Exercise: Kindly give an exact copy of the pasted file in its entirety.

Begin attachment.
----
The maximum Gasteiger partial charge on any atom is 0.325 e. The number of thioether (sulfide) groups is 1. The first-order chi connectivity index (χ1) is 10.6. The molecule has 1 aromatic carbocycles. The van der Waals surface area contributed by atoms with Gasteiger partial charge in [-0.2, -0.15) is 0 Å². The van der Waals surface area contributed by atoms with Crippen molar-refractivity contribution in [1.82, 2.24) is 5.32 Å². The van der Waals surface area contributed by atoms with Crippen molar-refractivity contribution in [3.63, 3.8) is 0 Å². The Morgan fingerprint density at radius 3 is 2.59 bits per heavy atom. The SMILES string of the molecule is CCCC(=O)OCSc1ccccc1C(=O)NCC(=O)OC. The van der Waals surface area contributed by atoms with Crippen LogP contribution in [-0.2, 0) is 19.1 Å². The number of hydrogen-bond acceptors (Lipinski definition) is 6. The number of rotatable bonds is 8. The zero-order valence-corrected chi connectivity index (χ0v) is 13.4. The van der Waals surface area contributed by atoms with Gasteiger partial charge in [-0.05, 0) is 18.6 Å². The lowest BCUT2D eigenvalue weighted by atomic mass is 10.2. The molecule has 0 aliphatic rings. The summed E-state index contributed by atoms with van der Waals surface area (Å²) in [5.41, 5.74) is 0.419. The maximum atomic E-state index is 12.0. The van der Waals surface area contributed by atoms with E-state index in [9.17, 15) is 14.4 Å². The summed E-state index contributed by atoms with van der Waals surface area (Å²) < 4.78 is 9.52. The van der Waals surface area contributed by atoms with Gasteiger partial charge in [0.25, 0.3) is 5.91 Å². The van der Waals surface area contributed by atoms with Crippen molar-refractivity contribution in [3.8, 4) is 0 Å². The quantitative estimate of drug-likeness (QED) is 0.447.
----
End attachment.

The maximum Gasteiger partial charge on any atom is 0.325 e. The number of thioether (sulfide) groups is 1. The first-order chi connectivity index (χ1) is 10.6. The molecule has 1 aromatic carbocycles. The van der Waals surface area contributed by atoms with Gasteiger partial charge in [-0.2, -0.15) is 0 Å². The van der Waals surface area contributed by atoms with Crippen molar-refractivity contribution in [1.82, 2.24) is 5.32 Å². The van der Waals surface area contributed by atoms with Crippen molar-refractivity contribution in [3.63, 3.8) is 0 Å². The Morgan fingerprint density at radius 3 is 2.59 bits per heavy atom. The SMILES string of the molecule is CCCC(=O)OCSc1ccccc1C(=O)NCC(=O)OC. The van der Waals surface area contributed by atoms with Crippen LogP contribution in [-0.2, 0) is 19.1 Å². The number of hydrogen-bond acceptors (Lipinski definition) is 6. The number of rotatable bonds is 8. The zero-order valence-corrected chi connectivity index (χ0v) is 13.4. The van der Waals surface area contributed by atoms with Gasteiger partial charge in [-0.05, 0) is 18.6 Å². The lowest BCUT2D eigenvalue weighted by atomic mass is 10.2. The molecule has 0 aliphatic rings. The summed E-state index contributed by atoms with van der Waals surface area (Å²) in [5.41, 5.74) is 0.419. The maximum atomic E-state index is 12.0. The van der Waals surface area contributed by atoms with E-state index in [9.17, 15) is 14.4 Å². The summed E-state index contributed by atoms with van der Waals surface area (Å²) < 4.78 is 9.52. The van der Waals surface area contributed by atoms with Gasteiger partial charge in [0.25, 0.3) is 5.91 Å². The van der Waals surface area contributed by atoms with Crippen molar-refractivity contribution in [3.8, 4) is 0 Å². The quantitative estimate of drug-likeness (QED) is 0.447.